It took us three hours for the entire descent, a large amount given that the actual transit time for a given leg of the aerial tram lasts but ten to twelve minutes. Ninety minutes were consumed at the second lowest station, presumably waiting yet again for workers to conclude their chores. I used this time to throw out accumulated empty food packages and eat lunch. No matter where I go, everybody likes the kosher salami I bring to share and eat. Bob, Edward, Enrique, and today complete strangers appreciate this simple and convenient source of protein and good taste. Perhaps its all-beef composition is responsible - the "design specification" of a "higher authority".
Before the climb I had filled a large empty plastic jar with cashews, prunes, chocolates and assorted hard candies. Kept handy near the top of my backpack, these edibles were enjoyed in numerous combinations by myself, Bob and Enrique. Now the teleferico workers had their chance as well.
All told, our 5 1/2 day climb involved 14,000-14,400 feet of total elevation gain as defined by the sum of all uphill travel. The exact value depends upon estimated elevation losses along the route, each of which must be regained as part of the total figure. Of this amount, a sizable 9,500-10,000 feet involved overnight packs, i.e every leg except the two summit climbs from Laguna Verde and Laguna Timoncito.
Departing from the lowest station, it was a few hundred yards to Posada Guamanchi where we promptly paid for two nights. A student demonstration blocked a direct walking route to the ice cream parlor of my dreams. I therefore decided to wait until tomorrow for this extra special treat, and, after showering, would join Bob and Edward for dinner at a good restaurant. I care greatly about what I eat and how I enjoy it. Please bear with me as I describe our celebratory meal. Edward wanted pizza or pasta. However in deference to my wishes he was courteous enough to agree on a place serving traditional fare. As usual, upon sitting down I became the master of ceremonies, acting as translator between the waiter and his customers. By dint of an unusually kind manager, we were in for a feast. No longer in that "Caution: Do not touch the washed vegetables and water" mood, I ordered an ensalada rusa ("Russian salad") as appetizer - a large, hemispherical mound of potato salad, with chopped tomato and ground pimiento on the side. Reaching into my daypack, I enhanced the salad with salami, hot Indian vindaloo paste, and gorgonzola cheese - not all in the same bite! Bob and Edward each enjoyed chilled goblets of thick, creamy-tasting and highly refreshing melon juice.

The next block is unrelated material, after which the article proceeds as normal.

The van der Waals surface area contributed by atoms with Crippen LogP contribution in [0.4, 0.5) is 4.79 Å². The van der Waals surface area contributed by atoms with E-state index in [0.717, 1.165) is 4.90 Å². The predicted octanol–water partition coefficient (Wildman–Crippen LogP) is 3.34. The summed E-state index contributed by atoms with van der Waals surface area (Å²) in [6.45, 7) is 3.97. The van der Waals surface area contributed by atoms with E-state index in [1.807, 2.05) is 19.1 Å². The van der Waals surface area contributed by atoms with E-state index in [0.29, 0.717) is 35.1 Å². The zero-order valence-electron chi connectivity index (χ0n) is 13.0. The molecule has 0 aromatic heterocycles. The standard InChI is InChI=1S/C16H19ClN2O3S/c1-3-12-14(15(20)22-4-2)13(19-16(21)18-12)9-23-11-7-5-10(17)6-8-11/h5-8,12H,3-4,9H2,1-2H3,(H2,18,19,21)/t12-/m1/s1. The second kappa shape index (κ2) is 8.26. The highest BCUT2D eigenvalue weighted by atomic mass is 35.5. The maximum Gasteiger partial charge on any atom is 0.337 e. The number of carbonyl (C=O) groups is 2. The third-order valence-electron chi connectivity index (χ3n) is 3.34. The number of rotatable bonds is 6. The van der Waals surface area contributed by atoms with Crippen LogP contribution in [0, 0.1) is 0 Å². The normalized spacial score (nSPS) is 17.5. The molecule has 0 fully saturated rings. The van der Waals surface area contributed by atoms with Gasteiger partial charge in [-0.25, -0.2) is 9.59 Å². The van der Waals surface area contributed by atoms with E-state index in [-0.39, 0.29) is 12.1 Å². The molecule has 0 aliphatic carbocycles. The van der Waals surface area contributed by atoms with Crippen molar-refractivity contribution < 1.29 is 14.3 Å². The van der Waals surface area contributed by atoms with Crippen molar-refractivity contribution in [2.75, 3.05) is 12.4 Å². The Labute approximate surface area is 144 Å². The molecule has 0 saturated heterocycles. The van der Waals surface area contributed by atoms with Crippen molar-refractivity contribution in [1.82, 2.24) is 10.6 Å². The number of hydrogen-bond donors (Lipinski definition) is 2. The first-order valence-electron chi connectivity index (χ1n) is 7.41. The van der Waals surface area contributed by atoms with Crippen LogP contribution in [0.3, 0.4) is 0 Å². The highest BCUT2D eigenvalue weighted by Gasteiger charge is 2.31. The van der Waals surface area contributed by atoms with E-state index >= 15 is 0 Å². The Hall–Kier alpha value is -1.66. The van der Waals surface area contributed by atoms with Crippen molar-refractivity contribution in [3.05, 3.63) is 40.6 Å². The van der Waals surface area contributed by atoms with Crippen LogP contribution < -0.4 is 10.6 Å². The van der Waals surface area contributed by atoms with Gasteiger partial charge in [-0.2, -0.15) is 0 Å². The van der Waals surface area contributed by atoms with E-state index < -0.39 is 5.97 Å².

The owner arrived with bowls of vegetable soup for each of us, a section of corncob floating atop. We had not ordered this - it was, as the cliché goes, "on the house".
Bob and Edward left briefly to arrange a driver and vehicle for tomorrow's activities.
While explaining this to the manager, he set down an entire platter of fried plaintains with melted cheese. Ha! All I had said was that my main course should have much cheese on the bananas. Perhaps this "misinterpretation" of my wishes was intentional. Regardless, I was filling up. Bob had trout stuffed with ham and cheese. The fish head and skin tempted me, as is my way, but I was too occupied with my own affairs. I forget what Edward ate, although I believe it was a steak with cooked yuca, a starchy tuber, in place of potatoes. My main course was the comida criollo ("traditional dish") consisting of shredded beef, rice with fried egg atop, black beans, and, yes, a normal amount of fried plaintains - the "national dish" of Venezuela.
A single cocktail frankfurter hid within. I finished eighty percent and called it enough. I enjoyed a plate of diced cantaloupe and pineapple for dessert. The manager had a final free offering - samples of the house moonshine! It was absolutely delectable, with hints of mint, ginger, possibly hibiscus, and a lot of alcohol. Bob tried some and found it too strong to his taste. Edward abstains completely and had none. Seeing my enthusiasm for the concoction, I received another tiny glass. This stuff is strong, let me tell you. The brew cannot be purchased at some store, it is solely a house specialty.
After Bob and Edward departed I gave the manager a personal five dollar tip, and this on top of the generous tip we had already given. (Shh! I also drank Edward's glass.)
Friday, January 30
Venezuela has recently had more than its fair share of internal strife and turmoil. Engage any Venezuelan in political discussion and you are guaranteed an animated conversation partner. So it was with our driver on this free day after our climb. He would not stop until I asked him so. The mental exercise of interpreting his words and then translating them for Bob and Edward was effectively hampering my ability to take-in and enjoy the passing sights on our trip to Pico El Aguila - a high point near the paved road leading east by northeast from Merida.
Finding it a more enjoyable option than visiting museums and window shopping back in town, we had paid eighty dollars for a driver and his vehicle, to be. used at our discretion, for a road tour of the Merida countryside, with emphasis on the higher terrain.